Since the first case of the new coronavirus (SARS-CoV-2) was detected in Kenya, the government has unveiled various measures aimed at curbing the spread of the deadly virus.
Hand washing and terminologies like sanitising and social distancing, which were alien to majority of the people are now part and parcel of our lingua franca.
From kindergarteners to nonagenarians, everyone now knows how to sanitise. It's no laughing matter; it's a life and death affair.
Of course, we have the government to thank for this. Day after day, hour after hour it has been emphasising the importance of doing what it has prescribed, reminding Kenyans that our lives depend on obediently observing these measures.
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But while the government has generally done a good job explaining the rationale behind most of these measures, it has failed in some cases. That's why one or two measures don't make sense to some people.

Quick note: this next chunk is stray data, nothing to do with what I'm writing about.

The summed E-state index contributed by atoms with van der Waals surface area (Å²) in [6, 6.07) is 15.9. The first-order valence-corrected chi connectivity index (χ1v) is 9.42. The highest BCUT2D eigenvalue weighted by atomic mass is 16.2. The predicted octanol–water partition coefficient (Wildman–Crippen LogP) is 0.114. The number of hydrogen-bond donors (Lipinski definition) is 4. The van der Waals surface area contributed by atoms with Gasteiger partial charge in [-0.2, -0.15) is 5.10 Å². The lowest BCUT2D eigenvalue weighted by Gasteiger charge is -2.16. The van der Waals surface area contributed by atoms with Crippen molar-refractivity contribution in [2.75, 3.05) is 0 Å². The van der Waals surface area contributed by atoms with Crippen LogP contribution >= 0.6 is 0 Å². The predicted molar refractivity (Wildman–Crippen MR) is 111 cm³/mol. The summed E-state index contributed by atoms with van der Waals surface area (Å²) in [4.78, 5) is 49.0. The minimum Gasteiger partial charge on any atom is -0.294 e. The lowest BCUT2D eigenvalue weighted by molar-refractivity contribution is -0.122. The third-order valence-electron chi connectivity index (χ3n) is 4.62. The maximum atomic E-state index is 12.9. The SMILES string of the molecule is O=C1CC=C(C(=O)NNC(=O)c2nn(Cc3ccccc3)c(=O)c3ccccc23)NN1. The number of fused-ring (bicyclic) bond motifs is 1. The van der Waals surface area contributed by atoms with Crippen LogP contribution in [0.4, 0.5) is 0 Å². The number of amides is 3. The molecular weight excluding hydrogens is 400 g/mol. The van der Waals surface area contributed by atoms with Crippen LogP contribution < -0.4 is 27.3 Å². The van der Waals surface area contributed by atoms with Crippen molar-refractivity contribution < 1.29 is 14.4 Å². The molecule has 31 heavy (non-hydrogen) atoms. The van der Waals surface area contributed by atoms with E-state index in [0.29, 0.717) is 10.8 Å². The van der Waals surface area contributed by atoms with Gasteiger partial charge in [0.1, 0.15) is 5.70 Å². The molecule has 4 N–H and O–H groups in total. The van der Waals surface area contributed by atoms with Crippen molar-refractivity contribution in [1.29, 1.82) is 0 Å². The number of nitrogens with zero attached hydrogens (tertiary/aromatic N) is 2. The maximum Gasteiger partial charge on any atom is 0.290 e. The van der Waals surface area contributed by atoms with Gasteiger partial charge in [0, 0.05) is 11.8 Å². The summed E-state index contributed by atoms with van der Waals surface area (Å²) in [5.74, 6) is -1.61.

For instance, initially a section of the public took the Health ministry's advice that wearing of face masks is not a must and that they should be left to health workers with a pinch of salt. Those who were sceptical have since been vindicated; it's now criminal not to wear a face mask.
Currently there are murmurs especially among motorists who wonder why they are required to wear face masks even when they are alone in the vehicles. They argue that when one is alone in a car, the social distancing element is well catered for as the next motorist is metres if not kilometres away.
So if it is indeed important for one to wear a face mask while alone in a car, the Health ministry explain to motorists in simple terms so that they do not put their lives at risk.